Once a file is open, you can read from it and write to it.
puts command to write to a file. If you provide a file identifier,
puts will write to that file.
set file [open /tmp/stuff w] puts $file "Hello World" ;# write to /tmp/stuff
puts writes to the standard output by default. Sometimes it is convenient to refer to the standard output explicitly. You can do that using the predefined file identifier
stdout. (You can also refer to the standard input as
stdin and the standard error as
puts command also accepts the argument
-nonewline, which skips adding a newline to the end of the line.
puts -nonewline $file "Hello World"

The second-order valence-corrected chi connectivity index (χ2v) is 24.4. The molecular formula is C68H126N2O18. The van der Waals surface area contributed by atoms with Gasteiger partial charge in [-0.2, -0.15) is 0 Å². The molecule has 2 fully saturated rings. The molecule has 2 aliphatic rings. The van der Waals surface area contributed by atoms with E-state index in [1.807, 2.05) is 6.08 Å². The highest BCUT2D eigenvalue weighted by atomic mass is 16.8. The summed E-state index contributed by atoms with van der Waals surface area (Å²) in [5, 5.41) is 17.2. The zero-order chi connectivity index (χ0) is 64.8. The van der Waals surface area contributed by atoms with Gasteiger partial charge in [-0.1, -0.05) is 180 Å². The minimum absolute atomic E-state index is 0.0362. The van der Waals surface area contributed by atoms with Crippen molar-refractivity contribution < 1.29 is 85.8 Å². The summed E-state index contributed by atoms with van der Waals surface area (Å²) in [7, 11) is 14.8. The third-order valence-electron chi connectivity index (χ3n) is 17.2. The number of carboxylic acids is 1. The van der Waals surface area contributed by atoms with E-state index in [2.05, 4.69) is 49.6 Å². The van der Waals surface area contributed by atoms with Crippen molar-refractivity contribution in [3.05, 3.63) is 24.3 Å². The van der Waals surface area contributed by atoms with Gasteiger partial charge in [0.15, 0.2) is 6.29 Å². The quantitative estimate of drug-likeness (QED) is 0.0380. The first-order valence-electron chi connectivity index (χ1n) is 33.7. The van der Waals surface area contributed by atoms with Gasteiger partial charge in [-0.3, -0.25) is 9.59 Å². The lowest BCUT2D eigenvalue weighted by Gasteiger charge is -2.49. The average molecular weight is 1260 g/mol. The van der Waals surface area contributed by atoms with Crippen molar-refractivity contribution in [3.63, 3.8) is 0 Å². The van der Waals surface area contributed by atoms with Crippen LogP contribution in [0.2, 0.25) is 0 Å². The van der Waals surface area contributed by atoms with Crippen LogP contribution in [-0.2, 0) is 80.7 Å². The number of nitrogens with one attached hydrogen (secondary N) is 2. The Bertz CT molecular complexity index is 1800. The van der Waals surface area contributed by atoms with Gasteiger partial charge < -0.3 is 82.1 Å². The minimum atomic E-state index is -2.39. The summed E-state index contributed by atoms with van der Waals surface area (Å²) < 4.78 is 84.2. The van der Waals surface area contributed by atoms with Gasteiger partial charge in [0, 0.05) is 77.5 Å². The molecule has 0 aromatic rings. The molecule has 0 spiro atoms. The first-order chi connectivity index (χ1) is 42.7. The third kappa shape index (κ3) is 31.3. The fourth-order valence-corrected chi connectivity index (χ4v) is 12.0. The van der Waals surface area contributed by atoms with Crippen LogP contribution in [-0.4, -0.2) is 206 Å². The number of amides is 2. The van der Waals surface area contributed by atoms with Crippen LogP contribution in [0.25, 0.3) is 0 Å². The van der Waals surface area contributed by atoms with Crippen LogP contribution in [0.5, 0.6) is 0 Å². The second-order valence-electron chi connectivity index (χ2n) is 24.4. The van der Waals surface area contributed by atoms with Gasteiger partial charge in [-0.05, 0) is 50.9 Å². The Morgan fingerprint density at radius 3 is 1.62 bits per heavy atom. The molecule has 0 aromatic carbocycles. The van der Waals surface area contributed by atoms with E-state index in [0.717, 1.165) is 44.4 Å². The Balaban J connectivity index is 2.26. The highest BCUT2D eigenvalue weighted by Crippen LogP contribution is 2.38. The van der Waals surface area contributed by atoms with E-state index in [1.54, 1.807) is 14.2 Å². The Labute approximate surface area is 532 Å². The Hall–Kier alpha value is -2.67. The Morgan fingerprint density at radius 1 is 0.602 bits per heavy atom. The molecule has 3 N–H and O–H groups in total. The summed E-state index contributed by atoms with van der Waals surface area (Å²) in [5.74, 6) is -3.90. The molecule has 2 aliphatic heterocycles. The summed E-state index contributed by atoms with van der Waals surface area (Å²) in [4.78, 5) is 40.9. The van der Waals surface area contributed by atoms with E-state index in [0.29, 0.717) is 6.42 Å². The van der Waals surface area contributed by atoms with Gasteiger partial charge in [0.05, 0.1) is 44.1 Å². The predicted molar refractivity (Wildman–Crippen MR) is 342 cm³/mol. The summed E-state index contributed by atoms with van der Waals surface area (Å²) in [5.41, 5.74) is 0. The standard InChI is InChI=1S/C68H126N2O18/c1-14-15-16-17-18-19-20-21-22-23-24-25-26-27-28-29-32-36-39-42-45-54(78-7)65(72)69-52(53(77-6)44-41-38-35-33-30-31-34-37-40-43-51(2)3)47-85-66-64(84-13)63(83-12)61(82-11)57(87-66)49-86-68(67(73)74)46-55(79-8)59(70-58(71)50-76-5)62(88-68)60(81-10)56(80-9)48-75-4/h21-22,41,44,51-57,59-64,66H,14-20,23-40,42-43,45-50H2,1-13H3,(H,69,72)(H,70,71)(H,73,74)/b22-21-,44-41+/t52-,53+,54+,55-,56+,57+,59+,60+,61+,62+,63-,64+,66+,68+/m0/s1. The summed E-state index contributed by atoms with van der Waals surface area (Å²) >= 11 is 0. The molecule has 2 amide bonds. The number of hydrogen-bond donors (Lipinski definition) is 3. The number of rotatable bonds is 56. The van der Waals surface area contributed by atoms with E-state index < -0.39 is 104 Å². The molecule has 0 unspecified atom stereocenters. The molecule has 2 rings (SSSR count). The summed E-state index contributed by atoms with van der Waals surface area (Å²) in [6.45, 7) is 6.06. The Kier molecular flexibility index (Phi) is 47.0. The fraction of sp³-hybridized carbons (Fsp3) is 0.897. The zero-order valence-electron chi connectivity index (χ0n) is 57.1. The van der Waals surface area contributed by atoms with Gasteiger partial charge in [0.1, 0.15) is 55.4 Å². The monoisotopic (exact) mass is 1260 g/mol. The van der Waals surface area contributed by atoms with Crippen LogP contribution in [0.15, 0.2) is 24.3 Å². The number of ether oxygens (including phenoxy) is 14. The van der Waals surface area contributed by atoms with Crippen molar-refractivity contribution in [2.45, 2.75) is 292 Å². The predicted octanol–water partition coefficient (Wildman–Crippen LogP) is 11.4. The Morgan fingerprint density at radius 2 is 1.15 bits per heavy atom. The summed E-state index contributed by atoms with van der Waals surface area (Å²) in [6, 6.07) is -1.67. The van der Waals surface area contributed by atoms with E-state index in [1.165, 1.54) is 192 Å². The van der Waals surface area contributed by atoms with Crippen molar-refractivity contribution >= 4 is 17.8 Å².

If you are writing strings without newlines to a character special file (such as a terminal), the output will not immediately appear because the I/O system buffers output one line at a time. However, there are strings you want to appear immediately and without a newline. Prompts are good examples. To force them out, use the
puts -nonewline $file $prompt flush $file
gets command or
read command to read from a file.
gets reads a line at a time and is good for text files in simple applications.
read is appropriate for everything else.
gets command takes a file identifier and an optional variable name in which to store the string that was read. When used this way, the length of the string is returned. If the end of the file is reached, −1 is returned.
I frequently read through files with the following code. ...